Tasmanian Devils at the Edge of the World

That awful Tassie cry! It’s why this cute little creature with the sharp teeth got named the Tasmanian Devil. Those teeth come in handy, since they are carnivorous and love snacking on chickens, but they’re not dangerous to humans at all. Baby Tassies live in their mother’s pouch, like a kangaroo, which means they’re marsupials. Also, they’re the largest surviving carnivorous mammal in Australia! But, this particular one, whose name is Gretel, is really very sweet, and sleepy.

How do you get to Tasmania? Well, you can fly, which is a short flight from Melbourne, or you can take the slow boat, which we did. The Spirit of Tasmania makes the voyage mainly overnight, and it takes about eight hours. We opted for the rare daytime cruise. It’s a nice bit of downtime, and there is a chance of seeing whales and dolphins, although we didn’t spot any. Lunch and dinner are served on the ship; there’s a gift shop and many public spaces to roam about. Bookings can be made for a suite, cabin, lounge chair or just a seat. Prices are right for every budget.

On Tasmania, we decided to stay in the coastal town of Burnie, since this afforded us access to many of the sights in the north part of the island, like Cradle Mountain.

A Burnie native is the Little Penguin, which is their official name, not only a description of their size. Along the Burnie boardwalk, at night, you can see them hiding and nesting in the berm. Mothers and chicks waddle about, looking as cute as you would expect. Volunteers give a presentation at dusk, and be sure to tip, so this free treat can continue.

A must-see on Tasmania is the Edge of the World. It’s quite a drive from Burnie, through thick forests, farmers’ fields and along the rugged coast, and just when you feel like giving up, you finally arrive. There isn’t a rest stop or sign of civilization from Burnie to the Edge, except one house that sells snacks and freshly cooked fish and chips. We stopped there and bought way too many snacks, out of sheer anxiety of thinking we were lost.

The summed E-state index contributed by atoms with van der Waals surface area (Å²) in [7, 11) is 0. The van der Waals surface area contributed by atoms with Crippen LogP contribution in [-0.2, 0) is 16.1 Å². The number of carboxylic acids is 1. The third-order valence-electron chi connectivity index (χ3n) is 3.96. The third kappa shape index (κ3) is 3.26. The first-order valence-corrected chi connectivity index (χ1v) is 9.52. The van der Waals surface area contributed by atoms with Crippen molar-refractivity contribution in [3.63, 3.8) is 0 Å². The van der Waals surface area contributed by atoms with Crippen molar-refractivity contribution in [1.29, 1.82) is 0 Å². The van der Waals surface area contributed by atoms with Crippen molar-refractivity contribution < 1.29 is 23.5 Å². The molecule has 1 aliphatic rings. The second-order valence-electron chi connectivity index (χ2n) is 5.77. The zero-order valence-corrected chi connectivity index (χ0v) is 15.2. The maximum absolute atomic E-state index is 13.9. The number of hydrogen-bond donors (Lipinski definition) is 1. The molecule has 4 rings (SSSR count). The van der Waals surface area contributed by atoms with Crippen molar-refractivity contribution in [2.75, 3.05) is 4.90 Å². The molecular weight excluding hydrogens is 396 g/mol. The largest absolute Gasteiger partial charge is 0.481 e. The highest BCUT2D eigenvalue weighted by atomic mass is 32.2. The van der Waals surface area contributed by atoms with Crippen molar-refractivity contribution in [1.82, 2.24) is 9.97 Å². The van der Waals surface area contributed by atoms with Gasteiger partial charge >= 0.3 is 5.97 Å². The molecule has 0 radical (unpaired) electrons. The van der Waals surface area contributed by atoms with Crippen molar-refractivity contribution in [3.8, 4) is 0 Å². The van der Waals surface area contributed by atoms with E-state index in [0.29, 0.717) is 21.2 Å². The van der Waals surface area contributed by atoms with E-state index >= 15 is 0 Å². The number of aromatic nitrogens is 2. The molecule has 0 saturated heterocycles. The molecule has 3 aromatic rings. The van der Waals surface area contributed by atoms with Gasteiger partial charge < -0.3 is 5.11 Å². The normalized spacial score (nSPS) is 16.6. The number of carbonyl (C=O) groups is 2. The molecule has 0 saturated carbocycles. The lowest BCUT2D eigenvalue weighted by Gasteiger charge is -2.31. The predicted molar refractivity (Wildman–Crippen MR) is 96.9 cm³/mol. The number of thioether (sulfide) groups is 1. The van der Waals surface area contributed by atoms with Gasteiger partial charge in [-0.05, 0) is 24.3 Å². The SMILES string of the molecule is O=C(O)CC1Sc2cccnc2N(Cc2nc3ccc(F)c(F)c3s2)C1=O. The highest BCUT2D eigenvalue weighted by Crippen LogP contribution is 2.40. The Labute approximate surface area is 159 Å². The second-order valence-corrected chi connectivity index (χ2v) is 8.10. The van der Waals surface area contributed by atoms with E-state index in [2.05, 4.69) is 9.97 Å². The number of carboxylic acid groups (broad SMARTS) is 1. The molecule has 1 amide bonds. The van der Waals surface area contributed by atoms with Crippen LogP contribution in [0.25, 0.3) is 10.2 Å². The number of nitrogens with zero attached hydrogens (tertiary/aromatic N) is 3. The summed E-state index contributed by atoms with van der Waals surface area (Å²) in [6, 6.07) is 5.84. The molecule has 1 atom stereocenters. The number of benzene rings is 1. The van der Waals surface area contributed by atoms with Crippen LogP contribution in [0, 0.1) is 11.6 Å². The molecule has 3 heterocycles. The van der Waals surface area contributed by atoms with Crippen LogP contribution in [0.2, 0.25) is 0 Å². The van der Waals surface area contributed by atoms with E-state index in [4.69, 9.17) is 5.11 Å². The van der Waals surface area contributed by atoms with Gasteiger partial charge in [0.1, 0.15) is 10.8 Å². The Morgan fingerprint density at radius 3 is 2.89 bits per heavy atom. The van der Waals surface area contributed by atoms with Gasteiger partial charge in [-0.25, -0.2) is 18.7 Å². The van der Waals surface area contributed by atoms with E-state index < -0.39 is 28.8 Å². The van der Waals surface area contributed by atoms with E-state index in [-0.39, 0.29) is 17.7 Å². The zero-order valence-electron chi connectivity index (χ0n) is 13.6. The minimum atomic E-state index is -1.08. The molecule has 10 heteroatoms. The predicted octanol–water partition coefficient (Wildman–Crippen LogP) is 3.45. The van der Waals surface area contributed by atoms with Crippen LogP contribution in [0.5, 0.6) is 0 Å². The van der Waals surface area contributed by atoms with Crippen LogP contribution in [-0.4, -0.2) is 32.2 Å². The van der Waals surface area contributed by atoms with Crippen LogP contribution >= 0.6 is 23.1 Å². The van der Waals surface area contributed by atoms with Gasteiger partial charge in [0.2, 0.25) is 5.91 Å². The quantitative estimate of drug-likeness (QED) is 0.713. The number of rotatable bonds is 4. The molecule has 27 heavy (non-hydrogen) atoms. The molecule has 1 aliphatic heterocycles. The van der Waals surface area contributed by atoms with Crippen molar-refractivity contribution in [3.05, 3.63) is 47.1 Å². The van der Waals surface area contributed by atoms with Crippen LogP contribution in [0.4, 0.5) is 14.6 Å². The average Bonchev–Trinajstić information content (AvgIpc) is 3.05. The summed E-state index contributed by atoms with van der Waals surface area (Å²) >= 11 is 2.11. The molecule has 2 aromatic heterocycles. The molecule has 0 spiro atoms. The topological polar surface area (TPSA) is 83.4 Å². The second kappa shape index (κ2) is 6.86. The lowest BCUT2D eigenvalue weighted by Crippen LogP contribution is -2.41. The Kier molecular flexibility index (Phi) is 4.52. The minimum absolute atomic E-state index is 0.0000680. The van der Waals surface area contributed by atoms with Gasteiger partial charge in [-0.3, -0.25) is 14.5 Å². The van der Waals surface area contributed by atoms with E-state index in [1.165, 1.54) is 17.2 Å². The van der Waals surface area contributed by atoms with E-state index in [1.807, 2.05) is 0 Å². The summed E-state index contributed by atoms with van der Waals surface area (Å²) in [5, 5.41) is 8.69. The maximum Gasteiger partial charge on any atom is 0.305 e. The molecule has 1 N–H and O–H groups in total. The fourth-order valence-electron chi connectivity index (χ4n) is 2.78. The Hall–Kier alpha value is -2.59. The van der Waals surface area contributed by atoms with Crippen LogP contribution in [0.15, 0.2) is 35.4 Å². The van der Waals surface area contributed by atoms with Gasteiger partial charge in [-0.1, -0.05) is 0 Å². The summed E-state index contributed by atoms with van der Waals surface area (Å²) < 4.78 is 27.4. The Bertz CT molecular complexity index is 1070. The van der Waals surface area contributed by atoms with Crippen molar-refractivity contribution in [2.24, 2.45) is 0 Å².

When you get there, it really does hit you in the feels. The ocean is pumping with a powerful surf, the sun is sparkling off the white caps and birds are flying about overhead, vocalizing in their strange language. The beauty is raw, and I can see why natives thought this was the edge of the world. It certainly would feel that way to people that didn’t venture off their safe island.

Tasmania is the hidden jewel of Australia, where many Australians go to get away from the dry, dusty outback. For us, it was initially just an exotic place we wanted to experience, but what we came to love was the landscape, the friendly people, the strange animals and the raw power of the ocean that surrounds this small island off the coast of Australia. It feels isolated and precious, and for us, it will stay unforgettable.

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